The speeches that didn't make it, Class of 2013: Part III

Allison Cowie, Author

The Paly Voice acquired the following speeches from their authors, with their authors’ consent to publish. The authors wrote the speeches with the intention of delivering them at graduation, but were not selected. Each speech went through an evaluation process on May 21 by a panel of staff members. The views stated in these speeches do not necessarily reflect the views of The Paly Voice, nor those of its staff.

Graduation Speech

by Spencer Carlson


It is no secret that Palo Alto High School is a public high school to rival private ones. People will uproot their lives to secure their children a spot as a student here. People will even lie about where they live to attend our school. It is clear that Paly is a special place, but I think we often forget just how special.

According to the U.S. News and World Report, Paly is the nation’s 152nd best public high school. In the United States, there are about 25,000 public high schools. That means that Paly provides a top half-of-percent level education to its students. In STEM subjects especially, Paly excels. It provides a top nine hundredths of a percent level education in STEM fields. Paly offers essentially the best high school education possible, if you choose to take advantage of it.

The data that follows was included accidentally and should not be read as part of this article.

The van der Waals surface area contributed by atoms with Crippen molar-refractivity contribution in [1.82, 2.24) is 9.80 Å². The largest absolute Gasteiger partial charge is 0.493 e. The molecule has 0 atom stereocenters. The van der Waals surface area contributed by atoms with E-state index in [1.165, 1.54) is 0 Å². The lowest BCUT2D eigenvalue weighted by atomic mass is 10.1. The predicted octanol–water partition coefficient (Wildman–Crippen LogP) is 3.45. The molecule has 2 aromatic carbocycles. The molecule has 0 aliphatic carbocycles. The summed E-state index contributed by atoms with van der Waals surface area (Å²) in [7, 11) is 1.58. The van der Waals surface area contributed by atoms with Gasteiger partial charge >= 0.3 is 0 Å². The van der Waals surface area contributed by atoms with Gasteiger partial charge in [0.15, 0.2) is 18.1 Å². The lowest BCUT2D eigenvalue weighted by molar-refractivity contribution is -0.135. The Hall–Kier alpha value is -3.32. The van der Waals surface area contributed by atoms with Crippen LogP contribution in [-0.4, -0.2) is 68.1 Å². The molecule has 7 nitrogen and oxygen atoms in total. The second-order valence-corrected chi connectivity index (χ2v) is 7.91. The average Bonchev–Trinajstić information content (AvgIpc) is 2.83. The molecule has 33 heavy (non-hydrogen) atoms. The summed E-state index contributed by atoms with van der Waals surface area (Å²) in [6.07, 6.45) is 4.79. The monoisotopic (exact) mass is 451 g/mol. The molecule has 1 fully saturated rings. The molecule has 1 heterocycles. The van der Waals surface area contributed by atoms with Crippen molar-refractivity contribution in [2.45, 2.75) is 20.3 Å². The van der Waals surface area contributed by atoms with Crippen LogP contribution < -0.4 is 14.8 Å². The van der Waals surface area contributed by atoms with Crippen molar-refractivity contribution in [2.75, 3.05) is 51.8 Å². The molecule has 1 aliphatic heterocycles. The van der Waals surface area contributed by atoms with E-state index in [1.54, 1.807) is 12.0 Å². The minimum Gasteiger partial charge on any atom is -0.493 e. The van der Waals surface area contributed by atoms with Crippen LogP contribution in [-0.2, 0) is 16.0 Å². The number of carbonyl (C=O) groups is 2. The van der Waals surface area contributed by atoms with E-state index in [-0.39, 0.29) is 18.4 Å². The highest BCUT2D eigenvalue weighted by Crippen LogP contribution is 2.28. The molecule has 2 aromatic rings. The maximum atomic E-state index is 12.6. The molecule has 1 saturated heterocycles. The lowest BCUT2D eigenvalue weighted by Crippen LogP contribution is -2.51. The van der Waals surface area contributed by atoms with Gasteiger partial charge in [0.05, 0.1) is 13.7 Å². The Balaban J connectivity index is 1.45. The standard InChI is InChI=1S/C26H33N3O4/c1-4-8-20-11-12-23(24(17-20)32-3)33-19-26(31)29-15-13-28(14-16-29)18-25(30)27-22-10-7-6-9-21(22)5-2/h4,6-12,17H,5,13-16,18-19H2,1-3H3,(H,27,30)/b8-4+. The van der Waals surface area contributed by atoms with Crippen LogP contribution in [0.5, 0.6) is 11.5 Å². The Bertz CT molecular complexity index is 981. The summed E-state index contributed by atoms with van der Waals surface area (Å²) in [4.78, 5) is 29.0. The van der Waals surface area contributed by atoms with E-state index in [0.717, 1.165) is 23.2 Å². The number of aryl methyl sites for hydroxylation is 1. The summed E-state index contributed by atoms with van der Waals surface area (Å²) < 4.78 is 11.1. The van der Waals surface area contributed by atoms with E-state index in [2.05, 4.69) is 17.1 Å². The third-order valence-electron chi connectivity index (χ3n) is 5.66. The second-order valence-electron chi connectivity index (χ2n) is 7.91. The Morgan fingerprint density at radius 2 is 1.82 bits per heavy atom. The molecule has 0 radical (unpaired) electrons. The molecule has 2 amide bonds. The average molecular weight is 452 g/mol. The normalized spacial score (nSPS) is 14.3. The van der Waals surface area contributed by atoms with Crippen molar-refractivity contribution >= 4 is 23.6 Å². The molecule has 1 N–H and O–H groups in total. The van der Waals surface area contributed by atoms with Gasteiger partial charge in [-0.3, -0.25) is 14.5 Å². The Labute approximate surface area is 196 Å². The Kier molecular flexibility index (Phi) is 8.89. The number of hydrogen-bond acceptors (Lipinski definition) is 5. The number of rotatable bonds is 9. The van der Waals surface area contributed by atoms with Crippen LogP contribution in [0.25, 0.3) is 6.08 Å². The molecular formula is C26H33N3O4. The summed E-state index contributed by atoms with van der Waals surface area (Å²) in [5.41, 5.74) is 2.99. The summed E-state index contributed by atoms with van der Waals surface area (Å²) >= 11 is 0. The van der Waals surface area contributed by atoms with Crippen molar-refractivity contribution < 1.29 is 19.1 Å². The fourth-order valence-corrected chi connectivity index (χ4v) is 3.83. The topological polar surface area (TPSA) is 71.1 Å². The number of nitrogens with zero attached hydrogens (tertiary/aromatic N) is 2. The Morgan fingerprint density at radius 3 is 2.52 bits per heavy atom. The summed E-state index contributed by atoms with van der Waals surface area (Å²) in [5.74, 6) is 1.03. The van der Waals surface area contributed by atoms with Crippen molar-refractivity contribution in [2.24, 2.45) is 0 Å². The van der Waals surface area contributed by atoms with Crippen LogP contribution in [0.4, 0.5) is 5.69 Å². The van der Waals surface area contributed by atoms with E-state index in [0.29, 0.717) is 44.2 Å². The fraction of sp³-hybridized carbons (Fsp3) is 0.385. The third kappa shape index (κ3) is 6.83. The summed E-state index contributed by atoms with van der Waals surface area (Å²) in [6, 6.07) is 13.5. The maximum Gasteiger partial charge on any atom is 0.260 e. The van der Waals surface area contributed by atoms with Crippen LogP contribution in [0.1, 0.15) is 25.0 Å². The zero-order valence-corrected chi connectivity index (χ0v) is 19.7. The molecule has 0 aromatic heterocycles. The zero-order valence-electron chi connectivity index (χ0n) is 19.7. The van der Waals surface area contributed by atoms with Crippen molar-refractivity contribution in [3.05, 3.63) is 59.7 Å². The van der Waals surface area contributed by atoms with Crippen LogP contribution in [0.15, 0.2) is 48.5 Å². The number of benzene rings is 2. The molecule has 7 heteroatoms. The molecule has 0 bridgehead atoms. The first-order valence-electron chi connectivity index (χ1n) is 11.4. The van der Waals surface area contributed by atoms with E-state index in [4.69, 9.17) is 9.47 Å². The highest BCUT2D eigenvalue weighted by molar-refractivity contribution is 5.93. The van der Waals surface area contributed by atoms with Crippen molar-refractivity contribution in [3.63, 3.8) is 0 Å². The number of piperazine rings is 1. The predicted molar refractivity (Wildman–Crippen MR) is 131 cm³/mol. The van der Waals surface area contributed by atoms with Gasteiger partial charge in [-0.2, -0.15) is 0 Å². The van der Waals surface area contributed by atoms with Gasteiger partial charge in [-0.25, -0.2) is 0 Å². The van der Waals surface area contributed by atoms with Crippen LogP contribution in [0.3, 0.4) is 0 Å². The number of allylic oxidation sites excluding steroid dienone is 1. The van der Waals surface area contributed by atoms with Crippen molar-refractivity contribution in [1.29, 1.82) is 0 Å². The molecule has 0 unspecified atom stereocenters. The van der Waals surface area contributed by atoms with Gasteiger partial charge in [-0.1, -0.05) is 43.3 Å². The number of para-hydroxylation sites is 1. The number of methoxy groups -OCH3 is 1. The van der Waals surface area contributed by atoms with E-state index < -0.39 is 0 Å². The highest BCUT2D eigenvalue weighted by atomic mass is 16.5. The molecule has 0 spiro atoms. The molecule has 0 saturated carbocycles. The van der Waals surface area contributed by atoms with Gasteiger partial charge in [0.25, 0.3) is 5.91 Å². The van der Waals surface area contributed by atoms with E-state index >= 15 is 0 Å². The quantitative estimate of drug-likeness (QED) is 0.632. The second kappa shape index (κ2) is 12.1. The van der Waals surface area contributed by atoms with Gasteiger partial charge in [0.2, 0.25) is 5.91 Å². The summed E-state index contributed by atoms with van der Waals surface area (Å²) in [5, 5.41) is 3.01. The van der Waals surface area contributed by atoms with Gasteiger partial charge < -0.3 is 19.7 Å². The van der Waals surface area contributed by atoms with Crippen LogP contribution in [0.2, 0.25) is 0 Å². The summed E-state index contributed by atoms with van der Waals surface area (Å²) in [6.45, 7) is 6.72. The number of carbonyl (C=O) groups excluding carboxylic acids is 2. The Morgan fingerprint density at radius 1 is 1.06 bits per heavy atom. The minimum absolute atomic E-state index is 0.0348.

But somehow, I think it has become part of our nature at this highly competitive school to get so caught up in the race to the top that we lose perspective. We, as a community, forget that we have it better than 99.5% of the public high schools in the United States, and we focus on the 151 that are better than Paly. This is a mistake.

In order to explain why I think so, I need to tell of something that happened to me about a year ago now, when I was attempting to write my Common App Personal Statement. The prompts essentially ask what makes the applicant special. I attempted to answer this question several times, citing various extracurricular activities, but I found that I was coming across as disingenuous. So my final personal statement included the following words.

I’m not a genius. I don’t have super powers. What’s so special about me? I grew up a privileged child.